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Diminished Scale 7

 

The final practice pattern is a reversal of the pattern you just learned. You are playing the first 3rd descending, followed by the second 3rd ascending.

 

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Diminished Scale 8

 

Diminished Scale Arpeggios

When studying diminished scales, one of the most interesting concepts that you can explore is the use of both Dim7 and dominant 7th arpeggios through this scale.

Because you can solo over Dim7 chords with the diminished scale, it is no surprise that you can use Dim7 arpeggios built from this scale. Many of us may not be aware though that you can also use dominant 7th arpeggios from the scale to solo over Dim7 chords.

To understand this concept, let’s break down a C diminished scale by first looking at its notes:

 

C diminished scaleCDEbFGbG#ABC

 

When you build arpeggios from the 1st, 3rd, 5th, and 7th notes of this scale you produce 4 Dim7 arpeggios:

  • Cdim7 = C Eb Gb A
  • Ebdim7 = Eb Gb A C
  • Gbdim7 = Gb A C Eb
  • Adim7 = A C Eb Gb

 

Now, let’s take a look at the four arpeggios that you build when starting from the 2nd, 4th, 6th and 8th notes of the scale, which are all dominant 7th arpeggios:

  • D7 = D F# (Gb) A C
  • F7 = F A C Eb
  • Ab7 = Ab (G#) C Eb Gb
  • B7 = B D# (Eb) F# (Gb) A

 

To see these arpeggios on the guitar, here are the ascending versions of each arpeggio in a C diminished scale:

 

Listen & Play Along

Diminished Scale 9

 

Here is a G diminished scale from the 6th string with the ascending arpeggios applied to this fingering:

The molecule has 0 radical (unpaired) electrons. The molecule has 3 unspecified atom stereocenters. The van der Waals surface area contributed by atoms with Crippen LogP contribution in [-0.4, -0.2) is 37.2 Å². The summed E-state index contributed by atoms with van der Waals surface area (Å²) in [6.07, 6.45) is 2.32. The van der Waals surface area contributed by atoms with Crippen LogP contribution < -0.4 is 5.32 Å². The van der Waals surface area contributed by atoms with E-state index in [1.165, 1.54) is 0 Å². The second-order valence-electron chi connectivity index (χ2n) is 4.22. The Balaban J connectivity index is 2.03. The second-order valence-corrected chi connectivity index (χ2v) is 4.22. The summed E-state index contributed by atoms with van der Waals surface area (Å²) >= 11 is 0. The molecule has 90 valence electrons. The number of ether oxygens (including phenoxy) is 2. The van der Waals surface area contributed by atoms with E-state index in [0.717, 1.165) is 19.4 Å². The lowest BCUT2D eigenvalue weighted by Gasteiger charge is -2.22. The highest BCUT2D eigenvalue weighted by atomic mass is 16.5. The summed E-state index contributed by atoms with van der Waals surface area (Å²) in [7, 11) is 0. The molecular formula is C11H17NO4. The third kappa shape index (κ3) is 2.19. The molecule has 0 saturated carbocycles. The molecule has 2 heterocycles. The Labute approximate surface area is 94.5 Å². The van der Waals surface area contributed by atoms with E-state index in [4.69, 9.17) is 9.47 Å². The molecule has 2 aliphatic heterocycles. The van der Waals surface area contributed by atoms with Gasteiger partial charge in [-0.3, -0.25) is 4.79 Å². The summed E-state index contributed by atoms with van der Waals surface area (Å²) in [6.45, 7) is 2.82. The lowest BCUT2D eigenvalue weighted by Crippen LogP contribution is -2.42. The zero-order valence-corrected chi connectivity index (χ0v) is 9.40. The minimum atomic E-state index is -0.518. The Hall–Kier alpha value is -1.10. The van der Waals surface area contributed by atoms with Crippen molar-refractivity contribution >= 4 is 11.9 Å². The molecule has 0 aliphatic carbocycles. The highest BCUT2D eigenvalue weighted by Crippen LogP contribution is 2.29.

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Diminished Scale 10

 

Diminished Scale Licks

To finish this introduction to the diminished scale, here are six licks that you should study and apply to your playing.

The first lick uses 3rds to solo over a Dim7 chord, in a four-bar phrase.

 

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Diminished Scale 11

 

Moving on, the second lick uses a Bb diminished scale to solo over a Bbdim7 chord in a iiim7-bIIIdim7-iim7-V7 progression.

 

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Diminished Scale 12

 

The third lick in this lesson uses the same Bb diminished scale over a Bbdim7 chord, though in this case, you will draw from the arpeggios in that scale to build your line.

 

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Diminished Scale 13

 

This line features a common scale pattern (1235) over the first three chords in this Rhythm Changes chord progression, including the Bdim7 chord in the second half of the first bar.

 

Listen & Play

Dim7 Soloing 16

 

In this next line, you will use the Db diminished scale to solo over a popular jazz chord progression, iiim7-biiidim7-iim7-V7, in this case in the key of Bb major.

Notice that the Dbdim7 bar features a diminished scale descending straight down from G to A, though halfway through the notes are raised an octave, rather than just continue straight down the scale in the original octave. This technique is known as octave displacement and is used by many great jazz guitarists including Wes Montgomery, Joe Pass, and others.

 

Listen & Play

Dim7 Soloing 17

 

The final phrase is applied to the middle four bars of a jazz blues progression in the key of C. The diminished scale here features  a melodic pattern over the second bar of the progression.

 

Listen & Play

Dim7 Soloing 18

 

The diminished scale is often a bit tricky to study on the guitar, compared to the major scale modes which are usually quicker and easier to work out on the fretboard. But, by working out various fingerings and practice patterns, you will ensure that you are ready to nail any Dim7 chord in your soloing lines the next time you run into one.